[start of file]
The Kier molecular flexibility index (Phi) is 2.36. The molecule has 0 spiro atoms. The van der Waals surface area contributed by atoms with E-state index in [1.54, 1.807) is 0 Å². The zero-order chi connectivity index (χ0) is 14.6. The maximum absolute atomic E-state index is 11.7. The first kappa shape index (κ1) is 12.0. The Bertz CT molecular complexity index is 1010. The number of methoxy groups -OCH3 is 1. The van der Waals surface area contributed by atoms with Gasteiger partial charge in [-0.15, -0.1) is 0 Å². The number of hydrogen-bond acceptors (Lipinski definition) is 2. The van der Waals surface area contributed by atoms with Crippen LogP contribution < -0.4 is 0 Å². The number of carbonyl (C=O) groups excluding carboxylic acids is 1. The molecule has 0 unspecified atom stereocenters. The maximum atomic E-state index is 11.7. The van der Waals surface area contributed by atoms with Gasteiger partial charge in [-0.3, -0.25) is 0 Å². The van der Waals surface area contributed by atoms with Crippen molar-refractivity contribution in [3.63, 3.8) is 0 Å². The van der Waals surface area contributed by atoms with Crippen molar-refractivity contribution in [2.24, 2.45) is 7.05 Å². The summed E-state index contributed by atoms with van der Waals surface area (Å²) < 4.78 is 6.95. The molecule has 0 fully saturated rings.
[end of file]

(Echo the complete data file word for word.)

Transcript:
The Kier molecular flexibility index (Phi) is 2.36. The molecule has 0 spiro atoms. The van der Waals surface area contributed by atoms with E-state index in [1.54, 1.807) is 0 Å². The zero-order chi connectivity index (χ0) is 14.6. The maximum absolute atomic E-state index is 11.7. The first kappa shape index (κ1) is 12.0. The Bertz CT molecular complexity index is 1010. The number of methoxy groups -OCH3 is 1. The van der Waals surface area contributed by atoms with Gasteiger partial charge in [-0.15, -0.1) is 0 Å². The number of hydrogen-bond acceptors (Lipinski definition) is 2. The van der Waals surface area contributed by atoms with Crippen LogP contribution < -0.4 is 0 Å². The number of carbonyl (C=O) groups excluding carboxylic acids is 1. The molecule has 0 unspecified atom stereocenters. The maximum atomic E-state index is 11.7. The van der Waals surface area contributed by atoms with Gasteiger partial charge in [-0.3, -0.25) is 0 Å². The van der Waals surface area contributed by atoms with Crippen molar-refractivity contribution in [3.63, 3.8) is 0 Å². The van der Waals surface area contributed by atoms with Crippen molar-refractivity contribution in [2.24, 2.45) is 7.05 Å². The summed E-state index contributed by atoms with van der Waals surface area (Å²) < 4.78 is 6.95. The molecule has 0 fully saturated rings.